Anime Reviews

A tribute to Soul Eater 18

It’s been a long time since my last foray into Soul Eater. Too long, really. And it’s easy to forget just how fun it is, how exciting, how damn awesome.

I mean, there are certain things that will always stick out, launch it above other series, and these two episodes were no different. Consider the dark, gothic architecture of Shibusen. The landscape has a palpable character, the shade and colour emphasizing a constant, lively feeling. An emotional container for these bizarre eccentrics, this is a world I can feel a part of, along with these characters and their adventures, so colourful and thrilling.

I suppose I’m really just in awe of this show, as the bright sparks fly and the awkwardly dressed kids dance. In that moment. Memories. These episodes, in particular, just really capture that feeling for me, that transient, simple, joyful sense of being young and stupid. If just for a dozen or so minutes, it’s fun, and happy, and perfect.

Then Medusa attacks.

Sometimes it’s easy to take Soul Eater for granted because every episode is so consistently and stylishly animated. But like I said above, I’ve been away from this series for too long. When I finished these two episodes, I really had the urge to just race through the rest right there and then. But you see, I want to savour it, this feeling, this excitement. It’s wonderful, and rare.

Anime Reviews

Soul Eater 11

If you mess with Tsubaki’s stage…

I saw your trembling soul…

It has a nice scent.

Her brother fades.

This was the best episode of Soul Eater yet. An episode that’s sweeping, burning with feeling, with animation and character as a synthesis of the soul. Such anime is poetic, exciting and inspiring, such is Black Star and Tsubaki. I admire their loyalty, their affection for one another, that Black Star will take a beating for his friend, understands the strength of her spirit, and yet is close enough to know when to offer a hug. Tsubaki is shy; she isn’t often noticed and would rather take-on a little hardship to please another. That doesn’t mean she is arrogant or weak, but she needs someone around her to carry her along, to push her onto the stage, to support her. A friend, to support her trembling soul.

Though it’s something we’ve come to expect from Soul Eater, I have to say the animation in this episode was superb. Not simply in terms of the fluidity of movement, which ebbed and flowed in waves of animated bliss, but the art direction too. The use of colour, the gloomy clouds and rain overhead as Black Star is beaten to a pulp for his friend and anxiously awaits her return. The metaphysical battle against her brother, the dull landscape that transforms with her victory into a tranquil paradise of clear sky and sparkling blue sea. It’s absolutely evocative and vibrant, swings and shifts with the tone and mood of character. It’s lyrical anime, streamlined, perfect.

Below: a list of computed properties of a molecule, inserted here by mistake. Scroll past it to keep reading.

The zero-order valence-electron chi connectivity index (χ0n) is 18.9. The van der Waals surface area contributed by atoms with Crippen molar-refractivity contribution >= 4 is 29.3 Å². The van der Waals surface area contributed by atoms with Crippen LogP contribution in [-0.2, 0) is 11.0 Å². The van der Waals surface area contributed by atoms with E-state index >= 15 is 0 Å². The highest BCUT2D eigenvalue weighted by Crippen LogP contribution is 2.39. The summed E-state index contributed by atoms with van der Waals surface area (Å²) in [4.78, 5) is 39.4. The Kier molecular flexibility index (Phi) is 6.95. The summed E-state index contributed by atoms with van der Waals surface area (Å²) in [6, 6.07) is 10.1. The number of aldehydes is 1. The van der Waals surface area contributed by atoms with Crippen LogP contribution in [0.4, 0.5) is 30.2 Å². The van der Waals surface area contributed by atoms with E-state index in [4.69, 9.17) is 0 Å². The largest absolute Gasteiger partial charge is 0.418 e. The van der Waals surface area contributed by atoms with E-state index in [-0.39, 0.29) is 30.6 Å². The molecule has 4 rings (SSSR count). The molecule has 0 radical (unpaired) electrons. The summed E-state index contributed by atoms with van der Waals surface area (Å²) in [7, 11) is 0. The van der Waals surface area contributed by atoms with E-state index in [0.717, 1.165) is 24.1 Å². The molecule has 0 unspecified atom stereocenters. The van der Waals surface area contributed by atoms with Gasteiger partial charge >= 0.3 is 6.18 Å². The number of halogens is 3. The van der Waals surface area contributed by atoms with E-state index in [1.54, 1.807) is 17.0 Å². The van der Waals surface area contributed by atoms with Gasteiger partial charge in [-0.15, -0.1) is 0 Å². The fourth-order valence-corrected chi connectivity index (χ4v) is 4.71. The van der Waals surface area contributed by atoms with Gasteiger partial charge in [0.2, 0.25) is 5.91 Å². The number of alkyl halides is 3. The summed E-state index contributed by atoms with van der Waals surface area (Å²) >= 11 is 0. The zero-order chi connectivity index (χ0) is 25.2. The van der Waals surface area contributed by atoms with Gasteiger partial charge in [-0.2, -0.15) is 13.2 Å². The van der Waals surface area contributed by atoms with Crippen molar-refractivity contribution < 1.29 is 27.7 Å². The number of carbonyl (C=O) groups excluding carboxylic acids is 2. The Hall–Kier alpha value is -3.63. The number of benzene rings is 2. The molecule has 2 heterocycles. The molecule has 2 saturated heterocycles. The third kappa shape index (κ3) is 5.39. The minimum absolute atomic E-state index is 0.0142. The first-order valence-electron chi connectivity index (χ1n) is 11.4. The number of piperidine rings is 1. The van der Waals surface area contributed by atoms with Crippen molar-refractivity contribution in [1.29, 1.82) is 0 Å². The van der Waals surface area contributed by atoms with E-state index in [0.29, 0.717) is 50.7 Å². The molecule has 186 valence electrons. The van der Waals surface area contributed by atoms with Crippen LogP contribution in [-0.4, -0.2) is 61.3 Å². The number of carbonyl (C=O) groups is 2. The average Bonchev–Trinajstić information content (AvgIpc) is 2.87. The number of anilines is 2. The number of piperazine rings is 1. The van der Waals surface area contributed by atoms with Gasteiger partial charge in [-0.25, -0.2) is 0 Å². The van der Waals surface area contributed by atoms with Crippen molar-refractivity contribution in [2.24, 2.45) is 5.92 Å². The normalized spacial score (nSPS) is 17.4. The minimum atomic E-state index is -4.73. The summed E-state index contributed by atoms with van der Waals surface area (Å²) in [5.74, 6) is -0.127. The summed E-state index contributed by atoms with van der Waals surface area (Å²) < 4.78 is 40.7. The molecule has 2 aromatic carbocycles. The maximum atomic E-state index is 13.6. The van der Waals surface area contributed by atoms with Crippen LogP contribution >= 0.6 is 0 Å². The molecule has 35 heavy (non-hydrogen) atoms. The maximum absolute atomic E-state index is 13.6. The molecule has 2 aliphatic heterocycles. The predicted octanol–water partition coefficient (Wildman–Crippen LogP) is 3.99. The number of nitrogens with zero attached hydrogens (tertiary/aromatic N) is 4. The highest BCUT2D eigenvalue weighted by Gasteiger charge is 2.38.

Ok! Let's do this in a cool way! Soul Eater!

There is no denying it; for Soul Eater and me, it was love at first sight. Bursting with an adorable “look-at-me” style and eccentric attitude, it’s probably the coolest looking anime I’ve clapped eyes on since Gurren Lagann. 6 episodes in and every single one of them has been weird and wonderful, just one surreal trip after another, and naturally, being such a shameless action junkie and all, I’ll never tire of seeing such beautifully animated battles. Considering its over-the-top, scythe-swinging choreography and fun-loving attitude, there’s no denying I’m extracting some immensely good, hot-blooded entertainment from Soul Eater, but still, and it’s important to note (because I know this is a big issue for some), this series is (traditional) shonen fighting anime. There, I said it.

It may look unconventional, but if you can’t enjoy the likes of Naruto, Bleach, One Piece or D.Gray-man, you won’t last long with this either. Soul Eater could be construed, at least at first, as a parody of those other anime; Black Star is probably the most blatant joke; he is a complete rip-off of the original noisy ninja, Uzumaki Naruto. But it’s clearly a loving parody, like Stephen Chow’s Kung Fu Hustle, because as much as it is knowingly poking fun at the cliched ‘shonen fighting’ anime, it obviously wants to be taken seriously as ‘shonen fighting’ anime too. Interestingly, this is another point of comparison with Gurren Lagann, because, early on, it was just as self-aware and over-the-top, being so referential of the mecha (super/transforming robot) genre. Starting a story with these archetypal ‘raw materials’ is very much akin to planting flower seeds and waiting for them blossom, as with every passing episode, the archetype, by virtue of its own experiences, takes root and grows into a unique personality. Already, Black Star is Black Star.

Soul Eater is, in many ways, very superficial. At this point, it has been looking great, the jokes are quite funny and the characters are likable, but there has been no real conflict. What I really love about a lot of my favourite shonen anime, like One Piece, is the heart-warming, strong bond of friendship shared by the characters, and we see, time and time again, that they will sacrifice everything, or die trying, to protect that bond. I’ve been looking for signs like that in Soul Eater too, something that suggests these relationships between meister and weapon amount to more than just plot convenience, and indeed, when pushed to their limits, I think there is definitely that kind of sentiment between Maka and Soul. I’m reflecting on a certain moment in episode 5, when the defeated Soul senses danger and covers Maka’s body with his own, growling “I won’t let you lay a hand on my Technician!” It just goes to show that there are deeper feelings there; that Soul Eater isn’t just parody and action, but has something quite inspiring to say about comradery and sacrifice too. I think that’s important, or at least, it is for me.